Well, here we go again.  I’m running through the neighborhood in the rain and cold and thinking about the brand New Year, 2017.  We all know that New Year’s Resolutions abound at this time, and I fit right in with that.  That is, when I’m not thinking how much I don’t like this cold rain during my run…but, what can ya do?

Resolutions grind their way into my brain as I run, putting my thoughts of cold and rain somewhere else.  I try to think back to thoughts earlier in the year in which runs or races told me facets in which I needed improvement.  So, here I go with the resolutions for 2017.  I’m documenting them here so I can be held accountable.

#1.  Improve my diet to insure that I will ingest healthy food for fuel to insure energy for the run and nutrients for recovery.

#2.  Include a muscular strength program at least three day per week.

#3.  Do flexibility work after each run or, at least, at the end of each day.

#4.  Consistently, be attentive to my bio-mechanics during each run.

#5.  Drink more water.

#6.  Include speed work on a weekly basis.

#7.  Plan ahead with my runs and races.

That seems to be all that I can remember as I ran about what I needed to do to improve my running.  I haven’t been too good in the past with resolutions.  Hopefully, this year will be better.

As I neared the finish of my 11+ miles today, I began to have second thoughts about this stuff.  I decided that I needed to simplify this plan.  So, in my last mile, I had an epiphany, a manifestation of the reality of resolutions.  I made a change before I reached my home front finish.

I gladly finished,being cold and wet, with the satisfaction of simplifying my 2017 RESOLUTIONS to:  #1.  Run every damn day!

Simple, huh?

 

 

 

  

 

 

 

 

 

REFLECTIONS FROM A ’47 ROADSTER

Posted: October 20, 2016 by coachwestbrook in Daily Runs & Reflections
Tags:
OCT. 20, 2016 (THURSDAY)

I had an easy run of a little over 5 miles through the neighborhood this morning.  In that run I noticed on three separate times a changing driving behavior that is not a good thing. One of the incidents was definitely not a good thing for this runner.

It’s like this.  Drivers increasingly are stopping and STAYING at a stop sign at an intersection even when no other cars are coming…or even in sight in any direction.  It’s time to move their vehicle on down the road, but they elect to just sit there.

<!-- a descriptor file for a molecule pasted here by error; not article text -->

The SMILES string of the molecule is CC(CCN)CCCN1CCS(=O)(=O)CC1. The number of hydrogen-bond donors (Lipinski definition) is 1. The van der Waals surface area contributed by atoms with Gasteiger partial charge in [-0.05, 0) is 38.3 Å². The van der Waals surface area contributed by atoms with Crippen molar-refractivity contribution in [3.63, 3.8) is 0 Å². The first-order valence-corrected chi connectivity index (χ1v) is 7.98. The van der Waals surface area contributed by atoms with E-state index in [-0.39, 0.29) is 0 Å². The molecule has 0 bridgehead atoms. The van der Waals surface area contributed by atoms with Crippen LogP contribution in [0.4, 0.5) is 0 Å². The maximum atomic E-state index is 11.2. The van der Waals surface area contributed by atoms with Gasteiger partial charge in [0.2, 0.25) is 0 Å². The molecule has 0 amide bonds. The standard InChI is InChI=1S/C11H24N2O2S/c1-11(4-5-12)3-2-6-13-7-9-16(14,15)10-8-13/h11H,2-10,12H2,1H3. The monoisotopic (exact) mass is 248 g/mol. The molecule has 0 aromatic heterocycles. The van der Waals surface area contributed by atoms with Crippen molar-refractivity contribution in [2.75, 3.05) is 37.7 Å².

Why?  The drivers are using their phone, that’s why…talking, texting, or any other phone thing they can do at the time.  Meanwhile, their vehicle is sitting there when the driver should be driving to their destination.  They are not focused on their driving, electing to use their phone during this crucial activity.

Today, the first incident during my run had one car sitting at a stop sign while I approached the intersection.  I watched to see if the car was going to pull out and go left or right.  He did neither.  His fat ass just sat there with his eyes down looking at his phone.  I turned right and ran beside him to look into his car.  He never knew I was there.

The second incident was a bit more personal to my running.  Running into another neighborhood, I saw an suv pull up to an intersection of a main connector road.  I was to run straight ahead with that vehicle to my left.  Should I run in front of it?  Should I run behind it?  Should I wait?  I slowed to give the driver a chance to make his move.  He did not move.  Another car came up behind him…and waited.  I don’t know why the lady in the car behind did not lay on her horn.  Too nice, I guess.

With the car behind the idiot in the front car, I chose to cross in front of the suv.  Just as I got mid-front, the driver finally looked up from his phone and started out into the main connector road.  Of course, I was right there in front of him.  I had to stiff arm his hood with my left as I gave a slight jump to get out of his way.  This idiot then blew his horn at me.  I stopped and looked back at him as he accelerated onto the road.  The lady behind pulled up, rolled down her window and said to me, “That man should not be driving!”  And, then she asked me if I was alright.  Yep, nice lady.

Third incident about a mile later.  The driver just stopped his car in the middle of the road and used his phone.  At least he had the sense to not text and drive.  I ran past him while his thumbs danced on his phone.  When I turned at the corner, he was still there in the middle of he road.  I didn’t stop to see how long he stayed there.  It was already too long.

Driving behavior is  changing.  Runners, beware!

 

 

 

MAY 4, 2016 (WEDNESDAY)

I had an easy 3+ mile run today tapering down to the Strolling Jim 40-Mile Run this Saturday in Tennessee.  The race is actually 41.2 miles.  It is on the roads in Wartrace, Tennessee and is a tough race…which makes me wonder…

I have run this race several times over the years.  I remember how tough it is.  I remember how my quads burned in the severe hills early in the race.  I remember baking in the sun on stretches Tennessee asphalt.  I remember thinking they forgot to put out the aid stations as the miles seemed to get longer.  I remember the “walls,” a series of rolling hills late in the race that seemed to be there just to punish the runners (especially me.)  I remember finishing strong over the last two miles on my way to a victory (I have to reach way back for that memory.)

As I ran along in this cool morning, I wondered how I would do (as I normally think before a race) because of my recent training not being like it should be preparing for a race.  I had recovery time from an injured foot followed by a cold contracted from Rainbow, a granddaughter.

Interestingly, I read an article last week in ULTRARUNNING that was written by the Strolling Jim race director, Gary Cantrell.  It hit on the subject of race goals for the “runners with longevity” (which are old runners, like me.)  For those runners, he stated there were often multiple goals.  The first was “just finish” followed by “happy with” and culminating with “dream” goals.  This kept coming back to me as I ran today.